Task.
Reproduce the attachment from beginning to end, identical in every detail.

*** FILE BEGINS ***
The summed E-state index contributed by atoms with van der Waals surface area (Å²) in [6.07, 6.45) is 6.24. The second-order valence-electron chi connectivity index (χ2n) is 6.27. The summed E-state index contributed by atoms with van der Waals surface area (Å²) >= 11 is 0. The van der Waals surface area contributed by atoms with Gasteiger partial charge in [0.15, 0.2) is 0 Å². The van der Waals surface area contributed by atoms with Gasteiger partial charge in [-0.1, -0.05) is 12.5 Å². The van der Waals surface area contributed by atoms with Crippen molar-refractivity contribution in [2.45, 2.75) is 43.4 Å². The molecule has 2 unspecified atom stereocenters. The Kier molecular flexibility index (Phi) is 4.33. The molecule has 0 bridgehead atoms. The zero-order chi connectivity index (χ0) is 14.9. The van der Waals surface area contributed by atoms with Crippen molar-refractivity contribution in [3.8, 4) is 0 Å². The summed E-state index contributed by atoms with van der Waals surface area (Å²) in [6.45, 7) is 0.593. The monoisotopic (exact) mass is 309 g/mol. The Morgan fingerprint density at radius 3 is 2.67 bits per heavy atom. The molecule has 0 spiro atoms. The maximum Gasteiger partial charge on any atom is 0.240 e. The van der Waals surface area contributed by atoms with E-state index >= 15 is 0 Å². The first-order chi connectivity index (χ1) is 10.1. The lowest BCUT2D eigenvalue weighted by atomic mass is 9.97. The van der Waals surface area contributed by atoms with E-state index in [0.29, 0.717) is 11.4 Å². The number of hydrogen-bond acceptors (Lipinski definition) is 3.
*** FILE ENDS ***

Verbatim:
The summed E-state index contributed by atoms with van der Waals surface area (Å²) in [6.07, 6.45) is 6.24. The second-order valence-electron chi connectivity index (χ2n) is 6.27. The summed E-state index contributed by atoms with van der Waals surface area (Å²) >= 11 is 0. The van der Waals surface area contributed by atoms with Gasteiger partial charge in [0.15, 0.2) is 0 Å². The van der Waals surface area contributed by atoms with Gasteiger partial charge in [-0.1, -0.05) is 12.5 Å². The van der Waals surface area contributed by atoms with Crippen molar-refractivity contribution in [2.45, 2.75) is 43.4 Å². The molecule has 2 unspecified atom stereocenters. The Kier molecular flexibility index (Phi) is 4.33. The molecule has 0 bridgehead atoms. The zero-order chi connectivity index (χ0) is 14.9. The van der Waals surface area contributed by atoms with Crippen molar-refractivity contribution in [3.8, 4) is 0 Å². The summed E-state index contributed by atoms with van der Waals surface area (Å²) in [6.45, 7) is 0.593. The monoisotopic (exact) mass is 309 g/mol. The Morgan fingerprint density at radius 3 is 2.67 bits per heavy atom. The molecule has 0 spiro atoms. The maximum Gasteiger partial charge on any atom is 0.240 e. The van der Waals surface area contributed by atoms with E-state index >= 15 is 0 Å². The first-order chi connectivity index (χ1) is 10.1. The lowest BCUT2D eigenvalue weighted by atomic mass is 9.97. The van der Waals surface area contributed by atoms with E-state index in [0.29, 0.717) is 11.4 Å². The number of hydrogen-bond acceptors (Lipinski definition) is 3.